The receptionist thanked Stan for the call, and promised to relay the message to the critic… and then hung up the phone laughing…

      Later that afternoon the critic came back to the office… and the receptionist couldn’t even finish a greeting without giggling… but she straightened up.. and took a breath… before telling the critic.. “The Feed store called, they loved your story… they sold out today.”

      The critic walked away scratching his head… clueless… waiving his toothbrush and complaining about the rotten tuna taste that was still in his mouth.

      Or maybe it was ground, canned frog?

      Peace, Love, and Bobby Sherman there.. DSD…

      • and again, muleskinner, we prefer Billy Sherman when dealing with your ilk.

  4. Wallowing in the Sarlac pit that is MW, hasn’t improved your instincts, Lagushka, I would take 10 Glenn Becks to one O’Reilly or half a Shepherd Smith. who pass for what is regarded as punditry. The fact, that Soros was attempting to redesign the entire global financial system this weekend, doesn’t pass anybody else’s lips of note.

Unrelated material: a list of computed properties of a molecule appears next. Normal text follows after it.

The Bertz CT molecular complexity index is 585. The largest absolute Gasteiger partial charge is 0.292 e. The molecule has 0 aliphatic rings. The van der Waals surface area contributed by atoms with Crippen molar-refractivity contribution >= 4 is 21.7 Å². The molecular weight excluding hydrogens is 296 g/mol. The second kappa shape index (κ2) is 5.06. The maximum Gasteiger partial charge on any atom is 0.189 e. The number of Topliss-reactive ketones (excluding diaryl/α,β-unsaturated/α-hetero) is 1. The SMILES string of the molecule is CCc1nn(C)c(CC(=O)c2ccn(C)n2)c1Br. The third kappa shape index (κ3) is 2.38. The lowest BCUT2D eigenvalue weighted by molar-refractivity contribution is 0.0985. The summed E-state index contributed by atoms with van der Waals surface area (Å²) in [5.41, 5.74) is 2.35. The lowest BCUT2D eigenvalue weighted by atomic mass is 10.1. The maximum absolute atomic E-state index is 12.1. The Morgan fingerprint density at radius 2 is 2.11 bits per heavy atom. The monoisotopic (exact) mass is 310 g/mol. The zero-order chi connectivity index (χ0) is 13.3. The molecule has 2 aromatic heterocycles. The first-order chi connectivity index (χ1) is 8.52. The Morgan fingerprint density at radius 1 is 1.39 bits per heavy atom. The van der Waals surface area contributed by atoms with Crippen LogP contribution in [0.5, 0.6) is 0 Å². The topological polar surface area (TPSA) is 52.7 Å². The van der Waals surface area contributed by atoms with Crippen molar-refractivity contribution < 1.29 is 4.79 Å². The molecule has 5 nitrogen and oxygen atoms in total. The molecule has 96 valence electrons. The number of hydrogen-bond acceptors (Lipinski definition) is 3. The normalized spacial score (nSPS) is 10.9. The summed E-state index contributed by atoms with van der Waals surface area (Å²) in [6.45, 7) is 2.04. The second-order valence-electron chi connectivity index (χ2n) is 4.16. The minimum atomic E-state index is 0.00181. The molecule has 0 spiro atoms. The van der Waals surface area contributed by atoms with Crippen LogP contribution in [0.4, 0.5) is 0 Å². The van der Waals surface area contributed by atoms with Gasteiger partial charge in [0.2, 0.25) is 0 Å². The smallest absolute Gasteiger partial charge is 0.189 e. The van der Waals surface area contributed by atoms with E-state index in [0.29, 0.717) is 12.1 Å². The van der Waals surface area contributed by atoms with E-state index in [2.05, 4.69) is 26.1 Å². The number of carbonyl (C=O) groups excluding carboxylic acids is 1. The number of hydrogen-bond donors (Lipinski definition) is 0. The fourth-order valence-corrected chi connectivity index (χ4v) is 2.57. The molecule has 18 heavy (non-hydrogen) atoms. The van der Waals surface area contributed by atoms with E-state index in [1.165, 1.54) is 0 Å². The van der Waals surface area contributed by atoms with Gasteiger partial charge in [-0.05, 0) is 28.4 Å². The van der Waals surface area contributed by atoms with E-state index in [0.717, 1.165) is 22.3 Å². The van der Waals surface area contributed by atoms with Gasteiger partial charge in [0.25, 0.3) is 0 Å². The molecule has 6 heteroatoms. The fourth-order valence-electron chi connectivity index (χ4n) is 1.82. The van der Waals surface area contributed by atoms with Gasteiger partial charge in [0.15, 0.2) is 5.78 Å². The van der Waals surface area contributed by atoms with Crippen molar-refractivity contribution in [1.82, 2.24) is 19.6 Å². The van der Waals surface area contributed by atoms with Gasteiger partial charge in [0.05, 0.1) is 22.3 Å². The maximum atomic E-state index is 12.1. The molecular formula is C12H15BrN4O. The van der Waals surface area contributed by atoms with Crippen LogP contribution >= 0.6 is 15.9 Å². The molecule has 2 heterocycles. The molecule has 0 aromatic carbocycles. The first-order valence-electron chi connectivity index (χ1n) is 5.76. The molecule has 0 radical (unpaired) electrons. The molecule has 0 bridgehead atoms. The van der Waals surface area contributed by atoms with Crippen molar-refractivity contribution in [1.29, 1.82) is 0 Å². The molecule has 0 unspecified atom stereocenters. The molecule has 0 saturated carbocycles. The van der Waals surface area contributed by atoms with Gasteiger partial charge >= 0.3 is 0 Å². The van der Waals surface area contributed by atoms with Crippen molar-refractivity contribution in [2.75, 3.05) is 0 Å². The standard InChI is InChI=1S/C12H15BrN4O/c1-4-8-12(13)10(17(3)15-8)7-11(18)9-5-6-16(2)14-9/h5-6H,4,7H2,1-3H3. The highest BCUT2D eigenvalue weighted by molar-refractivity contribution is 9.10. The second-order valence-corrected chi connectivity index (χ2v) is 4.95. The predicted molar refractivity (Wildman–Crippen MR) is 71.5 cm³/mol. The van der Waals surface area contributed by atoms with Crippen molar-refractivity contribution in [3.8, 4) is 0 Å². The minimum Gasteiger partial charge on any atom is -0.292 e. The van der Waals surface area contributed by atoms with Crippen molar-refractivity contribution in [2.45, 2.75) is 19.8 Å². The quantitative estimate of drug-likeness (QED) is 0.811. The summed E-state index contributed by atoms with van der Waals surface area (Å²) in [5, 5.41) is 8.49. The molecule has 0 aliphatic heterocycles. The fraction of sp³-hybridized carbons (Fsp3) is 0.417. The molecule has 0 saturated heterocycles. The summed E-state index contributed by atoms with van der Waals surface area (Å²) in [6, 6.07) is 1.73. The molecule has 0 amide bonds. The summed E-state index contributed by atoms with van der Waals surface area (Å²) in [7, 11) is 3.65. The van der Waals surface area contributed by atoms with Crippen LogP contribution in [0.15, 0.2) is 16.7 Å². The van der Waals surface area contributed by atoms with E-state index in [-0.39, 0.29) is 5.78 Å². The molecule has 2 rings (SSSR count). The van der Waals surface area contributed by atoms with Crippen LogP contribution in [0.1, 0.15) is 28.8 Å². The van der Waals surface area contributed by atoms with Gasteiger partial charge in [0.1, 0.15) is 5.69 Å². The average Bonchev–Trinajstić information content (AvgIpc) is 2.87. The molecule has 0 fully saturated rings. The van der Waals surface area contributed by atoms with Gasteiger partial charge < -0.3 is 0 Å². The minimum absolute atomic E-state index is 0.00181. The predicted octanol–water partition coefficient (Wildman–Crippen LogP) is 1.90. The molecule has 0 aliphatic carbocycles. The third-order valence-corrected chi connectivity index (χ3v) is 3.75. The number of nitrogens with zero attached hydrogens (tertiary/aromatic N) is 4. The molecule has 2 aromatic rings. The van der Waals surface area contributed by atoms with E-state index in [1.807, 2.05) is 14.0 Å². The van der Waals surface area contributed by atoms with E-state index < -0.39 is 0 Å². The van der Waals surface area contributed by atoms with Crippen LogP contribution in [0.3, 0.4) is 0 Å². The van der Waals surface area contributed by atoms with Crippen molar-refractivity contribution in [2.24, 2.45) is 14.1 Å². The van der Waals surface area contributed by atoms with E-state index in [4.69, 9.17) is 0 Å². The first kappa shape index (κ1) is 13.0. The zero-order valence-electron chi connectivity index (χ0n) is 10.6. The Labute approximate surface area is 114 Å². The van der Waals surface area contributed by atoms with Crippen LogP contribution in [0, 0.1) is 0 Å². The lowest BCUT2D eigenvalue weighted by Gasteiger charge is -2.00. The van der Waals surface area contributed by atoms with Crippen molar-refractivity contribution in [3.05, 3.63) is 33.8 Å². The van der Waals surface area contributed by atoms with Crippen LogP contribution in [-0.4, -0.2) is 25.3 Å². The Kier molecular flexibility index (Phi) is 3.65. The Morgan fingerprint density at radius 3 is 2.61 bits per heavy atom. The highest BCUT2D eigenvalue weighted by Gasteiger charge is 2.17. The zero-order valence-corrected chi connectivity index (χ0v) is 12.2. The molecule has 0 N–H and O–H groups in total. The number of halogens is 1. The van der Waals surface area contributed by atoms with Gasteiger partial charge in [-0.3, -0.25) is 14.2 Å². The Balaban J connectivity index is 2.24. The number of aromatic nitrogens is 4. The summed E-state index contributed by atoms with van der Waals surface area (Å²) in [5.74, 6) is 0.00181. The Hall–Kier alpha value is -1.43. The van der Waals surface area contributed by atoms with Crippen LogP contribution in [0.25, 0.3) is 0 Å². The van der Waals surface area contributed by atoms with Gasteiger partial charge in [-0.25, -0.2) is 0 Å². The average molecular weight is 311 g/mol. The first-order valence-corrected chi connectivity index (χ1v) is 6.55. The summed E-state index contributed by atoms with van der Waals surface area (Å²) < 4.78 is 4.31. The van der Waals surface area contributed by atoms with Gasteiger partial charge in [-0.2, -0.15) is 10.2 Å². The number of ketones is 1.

• Yup Miguel. Soros and other shady financiers are trying to take over the world and only you and Glenn to stand in their way.

      Or, just possibly, Fox axed him because his ratings (rantings?) were going south. The tide seems to be going out on hate and lies. Even the Opticon (who sticks to her shibboleths longer that most) has abandoned the Beck ship now that it is slipping beneath the waves. Pity she wasn’t motivated by principle.

  5. I would advise against taking ten Glenn Beck’s, miggs. One is an OD of a worthless waste product.